When an artist notes a self-organized pattern in his work (e.g., variations on a butterfly theme or a pastoral genre plot structure) and then notices that it also coincidentally serves a function, that is, he notices it has a new meaning within the larger context of the work, he is thrilled. It is for these moments that poets thank their Muses. A Muse is the artist’s own intentionality becoming apparent. This section will focus on the original aspect—the function or meaning—of telic phenomena; in some case directionality may not be the cause of the form, i.e., the form may be purely accidental. I refer to such patterns as phenomenal patterns. Critics who interpret phenomenal patterns generally seek to identify the mechanisms behind the ephemeral meaning(s) of a literary work. Few can resist the temptation to argue that they are highly suggestive of an ‘Author’, an intentional being behind the text. Phenomenal patterns defy Barthes’s (1968) argument against originality in The Death of the Author because one cannot attribute the function of phenomenal patterns to the forces of culture, language, or genre because they do not follow any known rules or regularities. Forster (1927) claims such patterns in Moby Dick give the novel its “prophetic” power. A coincidence (having to do with the word ‘delight’ that appears twice in unrelated circumstances which also involve the word ‘destruction’) seems to predict the demise of Ahab’s ship. Kermode’s (1979) term for a phenomenal pattern is an “occult structure,” and he argues that the Gospel writers consciously employed them to make Christ’s story more poetic and thus somehow more mysterious. Auerbach (1953) discusses “vertically linked figures,” common in sacred texts, which imply an author who exists beyond the laws of time and space and who can poetically link events that have no local connection, e.g., when Moses raised his arms in the sign of a cross he prefigured Christ’s crucifixion. Martin (1986) suggests the generic term, “odd textual conjunctions,” to replace the many different terms in use. Dimmock (1997) borrows the term “stochastic resonance” from science.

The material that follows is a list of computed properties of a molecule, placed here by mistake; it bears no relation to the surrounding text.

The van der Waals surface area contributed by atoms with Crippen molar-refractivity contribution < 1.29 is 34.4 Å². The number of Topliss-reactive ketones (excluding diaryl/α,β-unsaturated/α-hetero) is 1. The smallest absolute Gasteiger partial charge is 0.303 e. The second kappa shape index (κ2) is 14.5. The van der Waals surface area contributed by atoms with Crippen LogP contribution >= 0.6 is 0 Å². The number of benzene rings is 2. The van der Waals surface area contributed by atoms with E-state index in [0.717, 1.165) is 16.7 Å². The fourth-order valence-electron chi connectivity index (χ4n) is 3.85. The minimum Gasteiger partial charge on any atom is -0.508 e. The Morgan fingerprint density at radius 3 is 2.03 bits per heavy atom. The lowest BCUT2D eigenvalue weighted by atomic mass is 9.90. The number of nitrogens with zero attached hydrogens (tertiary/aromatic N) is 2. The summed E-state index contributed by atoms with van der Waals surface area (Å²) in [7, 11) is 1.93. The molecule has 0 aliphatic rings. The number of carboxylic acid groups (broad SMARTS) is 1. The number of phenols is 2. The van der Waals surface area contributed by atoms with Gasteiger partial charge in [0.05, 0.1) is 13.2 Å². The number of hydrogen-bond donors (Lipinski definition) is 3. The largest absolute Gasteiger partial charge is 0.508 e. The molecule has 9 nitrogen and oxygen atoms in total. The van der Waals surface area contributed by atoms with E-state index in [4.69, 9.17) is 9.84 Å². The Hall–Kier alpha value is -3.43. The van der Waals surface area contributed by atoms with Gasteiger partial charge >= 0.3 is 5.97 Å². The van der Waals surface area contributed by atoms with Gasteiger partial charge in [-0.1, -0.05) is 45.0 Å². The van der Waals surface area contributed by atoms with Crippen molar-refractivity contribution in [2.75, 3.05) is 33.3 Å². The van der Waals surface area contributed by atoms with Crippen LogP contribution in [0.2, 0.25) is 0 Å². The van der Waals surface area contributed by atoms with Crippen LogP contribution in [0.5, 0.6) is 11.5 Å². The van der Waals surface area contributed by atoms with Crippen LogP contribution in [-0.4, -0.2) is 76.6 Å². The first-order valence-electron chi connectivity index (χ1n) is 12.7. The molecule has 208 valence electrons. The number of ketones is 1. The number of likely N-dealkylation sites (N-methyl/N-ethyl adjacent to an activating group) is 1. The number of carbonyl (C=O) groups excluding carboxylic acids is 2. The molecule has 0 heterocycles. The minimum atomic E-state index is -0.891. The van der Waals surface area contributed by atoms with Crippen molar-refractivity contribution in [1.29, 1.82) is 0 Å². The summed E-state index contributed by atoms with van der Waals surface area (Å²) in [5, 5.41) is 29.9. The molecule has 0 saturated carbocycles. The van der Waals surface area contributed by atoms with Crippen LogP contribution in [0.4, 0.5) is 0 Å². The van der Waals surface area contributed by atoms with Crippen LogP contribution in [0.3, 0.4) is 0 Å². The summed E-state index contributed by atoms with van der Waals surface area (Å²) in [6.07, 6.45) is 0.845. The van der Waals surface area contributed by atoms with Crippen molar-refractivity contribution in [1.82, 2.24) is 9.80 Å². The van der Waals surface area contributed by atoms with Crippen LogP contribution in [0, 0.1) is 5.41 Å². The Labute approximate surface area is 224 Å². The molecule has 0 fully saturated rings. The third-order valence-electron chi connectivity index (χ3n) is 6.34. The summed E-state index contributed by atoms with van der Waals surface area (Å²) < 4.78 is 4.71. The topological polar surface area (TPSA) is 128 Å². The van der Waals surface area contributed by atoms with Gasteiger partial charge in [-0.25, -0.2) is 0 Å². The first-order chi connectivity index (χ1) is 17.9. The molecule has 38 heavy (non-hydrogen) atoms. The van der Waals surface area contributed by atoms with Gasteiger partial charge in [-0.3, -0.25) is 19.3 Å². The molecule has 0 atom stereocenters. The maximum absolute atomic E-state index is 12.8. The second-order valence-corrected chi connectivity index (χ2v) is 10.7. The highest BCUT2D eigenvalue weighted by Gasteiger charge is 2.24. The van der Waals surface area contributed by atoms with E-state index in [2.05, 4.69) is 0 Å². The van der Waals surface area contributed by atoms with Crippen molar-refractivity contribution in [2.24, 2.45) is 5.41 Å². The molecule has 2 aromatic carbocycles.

A simple kind of phenomenal pattern is a pun, insofar as it suggests another meaning that reveals a more profound truth. Consider this pun on ‘lie’:
Hamlet: “Whose grave’s this, sirrah?” Clown: “Mine, sir.” … Hamlet: “I think it be thine indeed, for thou liest in’t.” Clown: “You lie out on’t, sir, and therefore ‘tis not yours. For my part, I do not lie in’t, yet it is mine.” Hamlet: “Thou dost lie in’t, to be in’t and say it is thine. ‘Tis for the dead, not for the quick; therefore thou liest.” Clown: “‘Tis a quick lie, sir; ‘twill away again from me to you.” (Shakespeare, Hamlet, 1601, V.i.383)*